Published on April 24th, 2012 | by Sam1
Guitarists have stolen from other instruments for as long as there has been guitars! Just look for transcriptions of classical music for the guitar to players like Rev Gary Davis playing Scott Joplin tunes to modern players stealing from the steel (see my Mel Bay Sessions article “Stealin’ Steel Stuff”). Players like Albert Lee have been known to steel Earl Scruggs style banjo rolls as well. Here are a few ideas to get you going with the rolls.
Banjo Rolls are simply repetitive rolls that are indicative of the banjo. They’re so popular on the banjo because they are easy to play! The high G drone string really helps, as does the open G tuning-if you play any pattern on open strings you would get a type of roll. Translating to the guitar is not too difficult. One issue with all of this is the speed. Virtuoso-and non virtuoso-banjo players can play fast. Not just kind of fast, but really fast. Check out some videos of the marquee banjo players, like Earl Scruggs, Ralph Stanley, and even Bela Fleck to name a few. There are countless players on YouTube who play these blindingly fast.
Some guitarists have also incorporated them, especially country guitarists. Albert Lee is probably the best known for using them, but you can hear them in many great country guitar players’ vocabulary. When trying to build speed most will approach this by trying to move the metronome up a few clicks at a time. This can work, but there are several ‘plateaus’ of speed and you can rarely get there by inching past them. Many times the best bet is to concentrate on the physical movement involved. Try playing an exercise by alternating between thumb and right hand ring finger, but play the ring finger notes loud. This causes your finger to build muscle and the ‘quick twitch’ fiber that you use to build speed-or in this case quickness. Do the same with your middle finger. Doing this exercise just a few times can dramatically increase your right hand quickness in this capacity.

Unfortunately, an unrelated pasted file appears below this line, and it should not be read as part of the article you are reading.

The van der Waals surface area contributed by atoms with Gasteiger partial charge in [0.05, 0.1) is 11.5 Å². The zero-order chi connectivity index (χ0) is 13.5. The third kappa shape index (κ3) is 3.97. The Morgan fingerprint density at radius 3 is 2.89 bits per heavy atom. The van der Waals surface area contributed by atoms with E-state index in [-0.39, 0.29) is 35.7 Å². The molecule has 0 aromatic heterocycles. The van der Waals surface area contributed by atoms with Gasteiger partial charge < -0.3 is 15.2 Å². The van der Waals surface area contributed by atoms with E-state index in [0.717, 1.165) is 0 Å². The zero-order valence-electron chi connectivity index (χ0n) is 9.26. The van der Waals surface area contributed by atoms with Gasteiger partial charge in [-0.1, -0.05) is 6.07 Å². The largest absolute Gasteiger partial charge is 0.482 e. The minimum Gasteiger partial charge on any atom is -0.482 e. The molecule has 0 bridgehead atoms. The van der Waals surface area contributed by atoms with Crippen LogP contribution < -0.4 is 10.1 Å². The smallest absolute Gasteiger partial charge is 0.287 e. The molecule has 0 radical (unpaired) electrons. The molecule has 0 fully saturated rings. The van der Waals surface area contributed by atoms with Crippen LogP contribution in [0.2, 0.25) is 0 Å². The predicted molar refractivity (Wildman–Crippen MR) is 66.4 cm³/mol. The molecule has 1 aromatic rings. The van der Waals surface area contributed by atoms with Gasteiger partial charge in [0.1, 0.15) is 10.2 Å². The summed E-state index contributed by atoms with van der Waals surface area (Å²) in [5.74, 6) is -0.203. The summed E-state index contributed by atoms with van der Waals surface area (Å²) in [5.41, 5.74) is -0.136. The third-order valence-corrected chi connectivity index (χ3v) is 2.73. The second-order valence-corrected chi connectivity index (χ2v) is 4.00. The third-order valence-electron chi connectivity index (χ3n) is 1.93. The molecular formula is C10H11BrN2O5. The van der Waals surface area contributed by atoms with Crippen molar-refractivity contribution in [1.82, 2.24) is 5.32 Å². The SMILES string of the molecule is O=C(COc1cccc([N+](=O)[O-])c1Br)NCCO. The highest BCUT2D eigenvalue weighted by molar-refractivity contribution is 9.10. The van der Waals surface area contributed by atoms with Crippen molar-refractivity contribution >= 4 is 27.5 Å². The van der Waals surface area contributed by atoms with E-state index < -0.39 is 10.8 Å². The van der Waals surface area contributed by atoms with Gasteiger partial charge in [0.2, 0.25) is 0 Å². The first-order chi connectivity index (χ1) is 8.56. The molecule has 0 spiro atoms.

All of the examples are meant to be played either finger style (with p i m) or with pick and fingers (pick m a).
Lick 1 in G (Albert Lee Lick)
This one is completely lifted from Albert Lee. I learned it while transcribing his StarLicks video introduction, but he also plays it in this video. The lick is a simple open 5th in G, with a hammer on to the root. It gives a nice dissonance with the open G note, which is where the banjo harmony comes from. (I have a transcription of the entire tune, I’ll try to upload it sometime.)
This lick is the same as above, but transposed to D. It’s more difficult to finger, but not too bad.
This lick can be transposed all over the neck. You still get the nice dissonance but this time it’s with the 5th instead of the root. You can play the slides as hammer ons as well. The chord here is G (or G7).
The final lick is also a transposable lick. This one is base on a typical “F” shape chord moved to G. This one gets its dissonance from the 3rd- minor moving to major. This one is the exact rhythm of what banjo players call the Forward Roll.